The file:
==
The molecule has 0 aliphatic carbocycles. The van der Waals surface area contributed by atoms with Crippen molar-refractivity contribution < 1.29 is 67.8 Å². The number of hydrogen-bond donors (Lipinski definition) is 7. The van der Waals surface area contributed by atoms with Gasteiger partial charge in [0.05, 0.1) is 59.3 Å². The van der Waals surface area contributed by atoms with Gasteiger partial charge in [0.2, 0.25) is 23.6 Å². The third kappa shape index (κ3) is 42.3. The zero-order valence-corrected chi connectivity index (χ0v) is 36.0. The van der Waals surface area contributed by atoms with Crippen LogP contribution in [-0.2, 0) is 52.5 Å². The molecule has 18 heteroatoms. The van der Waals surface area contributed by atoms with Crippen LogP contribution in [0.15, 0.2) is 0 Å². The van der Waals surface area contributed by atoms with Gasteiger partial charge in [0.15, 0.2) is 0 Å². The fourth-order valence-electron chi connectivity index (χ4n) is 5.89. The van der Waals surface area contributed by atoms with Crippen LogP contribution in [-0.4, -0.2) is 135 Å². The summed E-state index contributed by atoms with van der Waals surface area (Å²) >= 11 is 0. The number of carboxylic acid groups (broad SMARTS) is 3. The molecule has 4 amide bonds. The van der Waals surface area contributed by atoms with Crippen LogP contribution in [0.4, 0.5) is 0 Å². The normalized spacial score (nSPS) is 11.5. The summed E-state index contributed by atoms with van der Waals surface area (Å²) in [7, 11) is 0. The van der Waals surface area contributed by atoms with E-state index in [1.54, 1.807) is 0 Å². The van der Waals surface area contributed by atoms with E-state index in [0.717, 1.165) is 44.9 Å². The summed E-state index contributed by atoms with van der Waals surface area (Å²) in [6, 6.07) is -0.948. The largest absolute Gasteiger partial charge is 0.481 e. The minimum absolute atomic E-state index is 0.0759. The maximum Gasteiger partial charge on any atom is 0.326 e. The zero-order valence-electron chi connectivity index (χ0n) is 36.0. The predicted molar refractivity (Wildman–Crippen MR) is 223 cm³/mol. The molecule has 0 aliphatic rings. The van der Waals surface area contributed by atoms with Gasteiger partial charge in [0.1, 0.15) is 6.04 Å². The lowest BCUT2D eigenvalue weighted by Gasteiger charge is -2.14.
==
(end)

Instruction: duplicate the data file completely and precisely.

The molecule has 0 aliphatic carbocycles. The van der Waals surface area contributed by atoms with Crippen molar-refractivity contribution < 1.29 is 67.8 Å². The number of hydrogen-bond donors (Lipinski definition) is 7. The van der Waals surface area contributed by atoms with Gasteiger partial charge in [0.05, 0.1) is 59.3 Å². The van der Waals surface area contributed by atoms with Gasteiger partial charge in [0.2, 0.25) is 23.6 Å². The third kappa shape index (κ3) is 42.3. The zero-order valence-corrected chi connectivity index (χ0v) is 36.0. The van der Waals surface area contributed by atoms with Crippen LogP contribution in [-0.2, 0) is 52.5 Å². The molecule has 18 heteroatoms. The van der Waals surface area contributed by atoms with Crippen LogP contribution in [0.15, 0.2) is 0 Å². The van der Waals surface area contributed by atoms with Gasteiger partial charge in [0.15, 0.2) is 0 Å². The fourth-order valence-electron chi connectivity index (χ4n) is 5.89. The van der Waals surface area contributed by atoms with Crippen LogP contribution in [-0.4, -0.2) is 135 Å². The summed E-state index contributed by atoms with van der Waals surface area (Å²) >= 11 is 0. The number of carboxylic acid groups (broad SMARTS) is 3. The molecule has 4 amide bonds. The van der Waals surface area contributed by atoms with Crippen LogP contribution in [0.4, 0.5) is 0 Å². The normalized spacial score (nSPS) is 11.5. The summed E-state index contributed by atoms with van der Waals surface area (Å²) in [7, 11) is 0. The van der Waals surface area contributed by atoms with E-state index in [1.54, 1.807) is 0 Å². The van der Waals surface area contributed by atoms with E-state index in [0.717, 1.165) is 44.9 Å². The summed E-state index contributed by atoms with van der Waals surface area (Å²) in [6, 6.07) is -0.948. The largest absolute Gasteiger partial charge is 0.481 e. The minimum absolute atomic E-state index is 0.0759. The maximum Gasteiger partial charge on any atom is 0.326 e. The zero-order valence-electron chi connectivity index (χ0n) is 36.0. The predicted molar refractivity (Wildman–Crippen MR) is 223 cm³/mol. The molecule has 0 aliphatic rings. The van der Waals surface area contributed by atoms with Gasteiger partial charge in [0.1, 0.15) is 6.04 Å². The lowest BCUT2D eigenvalue weighted by Gasteiger charge is -2.14.